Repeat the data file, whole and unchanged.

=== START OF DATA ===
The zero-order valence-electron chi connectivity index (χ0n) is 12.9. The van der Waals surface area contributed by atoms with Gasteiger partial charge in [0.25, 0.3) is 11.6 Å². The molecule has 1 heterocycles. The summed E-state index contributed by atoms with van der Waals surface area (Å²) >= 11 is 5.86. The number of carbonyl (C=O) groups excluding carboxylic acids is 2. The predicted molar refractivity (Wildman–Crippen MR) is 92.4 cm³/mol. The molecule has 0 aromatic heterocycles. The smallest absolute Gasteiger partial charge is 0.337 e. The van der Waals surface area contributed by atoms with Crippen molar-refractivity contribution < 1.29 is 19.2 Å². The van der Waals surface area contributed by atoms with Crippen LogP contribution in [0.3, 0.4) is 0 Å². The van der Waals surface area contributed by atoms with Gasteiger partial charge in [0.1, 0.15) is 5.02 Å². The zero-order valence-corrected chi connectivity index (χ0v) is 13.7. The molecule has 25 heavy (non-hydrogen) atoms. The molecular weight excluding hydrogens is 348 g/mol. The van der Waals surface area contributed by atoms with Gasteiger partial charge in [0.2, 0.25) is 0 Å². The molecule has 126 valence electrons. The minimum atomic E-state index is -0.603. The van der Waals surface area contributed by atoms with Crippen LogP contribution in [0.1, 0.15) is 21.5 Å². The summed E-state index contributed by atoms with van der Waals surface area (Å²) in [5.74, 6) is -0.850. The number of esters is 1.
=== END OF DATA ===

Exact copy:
The zero-order valence-electron chi connectivity index (χ0n) is 12.9. The van der Waals surface area contributed by atoms with Gasteiger partial charge in [0.25, 0.3) is 11.6 Å². The molecule has 1 heterocycles. The summed E-state index contributed by atoms with van der Waals surface area (Å²) >= 11 is 5.86. The number of carbonyl (C=O) groups excluding carboxylic acids is 2. The predicted molar refractivity (Wildman–Crippen MR) is 92.4 cm³/mol. The molecule has 0 aromatic heterocycles. The smallest absolute Gasteiger partial charge is 0.337 e. The van der Waals surface area contributed by atoms with Crippen molar-refractivity contribution < 1.29 is 19.2 Å². The van der Waals surface area contributed by atoms with Crippen LogP contribution in [0.3, 0.4) is 0 Å². The van der Waals surface area contributed by atoms with Gasteiger partial charge in [0.1, 0.15) is 5.02 Å². The zero-order valence-corrected chi connectivity index (χ0v) is 13.7. The molecule has 25 heavy (non-hydrogen) atoms. The molecular weight excluding hydrogens is 348 g/mol. The van der Waals surface area contributed by atoms with Gasteiger partial charge in [0.2, 0.25) is 0 Å². The molecule has 126 valence electrons. The minimum atomic E-state index is -0.603. The van der Waals surface area contributed by atoms with Crippen LogP contribution in [0.1, 0.15) is 21.5 Å². The summed E-state index contributed by atoms with van der Waals surface area (Å²) in [5.74, 6) is -0.850. The number of esters is 1.